It is not every day that bright young students get to interact with a corporate professional who has brought value to organisations that are giants, such as General Electric, Toyota and Computer Sciences Corporation (CSC), and who has worked in so diverse a set of industries. But that was exactly what happened on the 30th of March, 2014. TAPMI played host to Mr. Sreekanth K. Arimanithaya, presently Vice President of Human Resources (HR) at CSC.
Mr. Arimanithaya is a seasoned HR professional whose career spans close to twenty years. He has worked in various roles in companies such as Britannia, Computer Associates (CA), GE, Philips and Toyota. He brings with him immense experience and valuable insights into the HR function, and is well versed with strategic HRM, Recruitment and Selection, Competency building, HR operations (TQM, PCMM and Six Sigma for example), Performance management and HR excellence among many other fields.
The talk was nothing liketure a typical one sided lecture – Mr Arimanithaya engaged with the TAPMI students and so, the session was interactive throughout. After clearly defining the expectations and deliverables from the session based on inputs from the students, he started off by briefly describing his journey in the corporate world. He talked about what is similar between the companies he worked for, and more significantly, what is different. This led to some insights and debate about the portability of the HR function.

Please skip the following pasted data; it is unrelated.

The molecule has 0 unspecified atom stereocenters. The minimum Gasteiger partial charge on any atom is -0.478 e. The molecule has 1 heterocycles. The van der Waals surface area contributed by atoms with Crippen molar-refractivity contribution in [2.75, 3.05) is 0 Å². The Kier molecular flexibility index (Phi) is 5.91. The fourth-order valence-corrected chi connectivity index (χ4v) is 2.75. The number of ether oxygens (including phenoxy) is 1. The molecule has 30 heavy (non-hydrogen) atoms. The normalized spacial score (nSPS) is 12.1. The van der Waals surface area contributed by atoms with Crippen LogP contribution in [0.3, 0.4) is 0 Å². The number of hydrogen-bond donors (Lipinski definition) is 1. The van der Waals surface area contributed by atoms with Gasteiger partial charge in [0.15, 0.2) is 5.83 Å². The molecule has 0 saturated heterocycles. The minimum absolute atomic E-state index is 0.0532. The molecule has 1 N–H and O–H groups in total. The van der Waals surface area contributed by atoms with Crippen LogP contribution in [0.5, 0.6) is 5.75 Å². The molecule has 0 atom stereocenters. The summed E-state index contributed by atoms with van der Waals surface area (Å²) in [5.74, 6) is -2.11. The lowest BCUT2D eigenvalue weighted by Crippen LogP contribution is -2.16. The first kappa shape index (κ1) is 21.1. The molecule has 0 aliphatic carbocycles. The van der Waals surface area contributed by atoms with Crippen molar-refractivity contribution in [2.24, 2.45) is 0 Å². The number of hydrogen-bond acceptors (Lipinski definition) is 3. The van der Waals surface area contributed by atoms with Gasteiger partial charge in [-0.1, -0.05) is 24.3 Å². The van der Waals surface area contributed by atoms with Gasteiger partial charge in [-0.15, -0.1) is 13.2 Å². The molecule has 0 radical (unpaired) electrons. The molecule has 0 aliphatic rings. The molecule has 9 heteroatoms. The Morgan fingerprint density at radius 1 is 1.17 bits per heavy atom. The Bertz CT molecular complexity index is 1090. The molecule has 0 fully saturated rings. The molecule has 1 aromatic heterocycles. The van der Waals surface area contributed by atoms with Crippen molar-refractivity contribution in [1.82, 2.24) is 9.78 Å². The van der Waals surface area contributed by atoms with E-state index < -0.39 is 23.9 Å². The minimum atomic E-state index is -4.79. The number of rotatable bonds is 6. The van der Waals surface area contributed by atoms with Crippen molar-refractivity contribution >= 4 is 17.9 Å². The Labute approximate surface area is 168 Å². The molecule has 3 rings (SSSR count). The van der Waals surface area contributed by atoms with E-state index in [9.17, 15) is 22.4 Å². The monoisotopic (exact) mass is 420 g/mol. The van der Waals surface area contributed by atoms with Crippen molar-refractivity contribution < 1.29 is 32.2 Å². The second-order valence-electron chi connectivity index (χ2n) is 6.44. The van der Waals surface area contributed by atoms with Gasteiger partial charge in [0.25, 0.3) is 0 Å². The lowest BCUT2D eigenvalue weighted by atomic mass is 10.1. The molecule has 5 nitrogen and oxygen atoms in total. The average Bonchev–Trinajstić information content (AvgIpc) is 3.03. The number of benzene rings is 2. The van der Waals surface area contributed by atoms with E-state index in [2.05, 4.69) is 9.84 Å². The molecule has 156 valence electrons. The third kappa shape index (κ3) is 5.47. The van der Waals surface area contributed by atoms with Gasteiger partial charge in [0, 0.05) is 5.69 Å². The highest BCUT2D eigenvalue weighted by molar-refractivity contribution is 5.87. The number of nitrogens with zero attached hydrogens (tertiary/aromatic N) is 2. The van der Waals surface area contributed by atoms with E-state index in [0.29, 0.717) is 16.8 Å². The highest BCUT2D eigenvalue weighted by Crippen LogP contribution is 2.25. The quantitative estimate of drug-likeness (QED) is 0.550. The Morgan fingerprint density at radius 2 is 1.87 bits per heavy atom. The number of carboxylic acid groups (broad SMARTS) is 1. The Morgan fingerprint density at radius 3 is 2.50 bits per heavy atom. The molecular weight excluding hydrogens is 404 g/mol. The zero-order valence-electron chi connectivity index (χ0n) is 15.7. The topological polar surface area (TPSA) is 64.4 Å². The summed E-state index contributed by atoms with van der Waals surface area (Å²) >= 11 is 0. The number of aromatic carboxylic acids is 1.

He then pondered for a while on the topic of competency building. Mr. Arimanithaya explained through the use of an elegant framework what is required to be learnt and applied at what stage of one’s career: student, trainee, manager, and leader. He talked about the competencies that need to be built at each stage so as to be able to progress to the next stage. For example, as a manager, the core competency is to be able to get the core operation done. But to become a leader, one of the competencies to be acquired is the ability to provide direction. The moment such competencies can be acquired in addition to the expected competencies of the manager, a person is ready to move on and become a leader.
Finally, when asked what was the biggest challenge faced by him as a HR professional, Mr. Arimanithaya responded that creating a culture change was probably the toughest thing to do for a HR person. He deliberated on this point with an apt example. The processes that are followed at Toyota are widely known and accessible to companies worldwide. And yet, no company has really succeeded in emulating the kind of success Toyota has with its system. The reason for this, according to him is that it may be easy to imitate processes, but culture is far more difficult to imitate. And so, imbibing and creating a paradigm shift in culture in an organisation is a very difficult task.
Mr. Arimanithaya also gave the eager students several suggestions with regard to books to read to enhance their knowledge. He concluded his session to a vast round of applause, following which he received a token of appreciation for spending his valuable time with the students.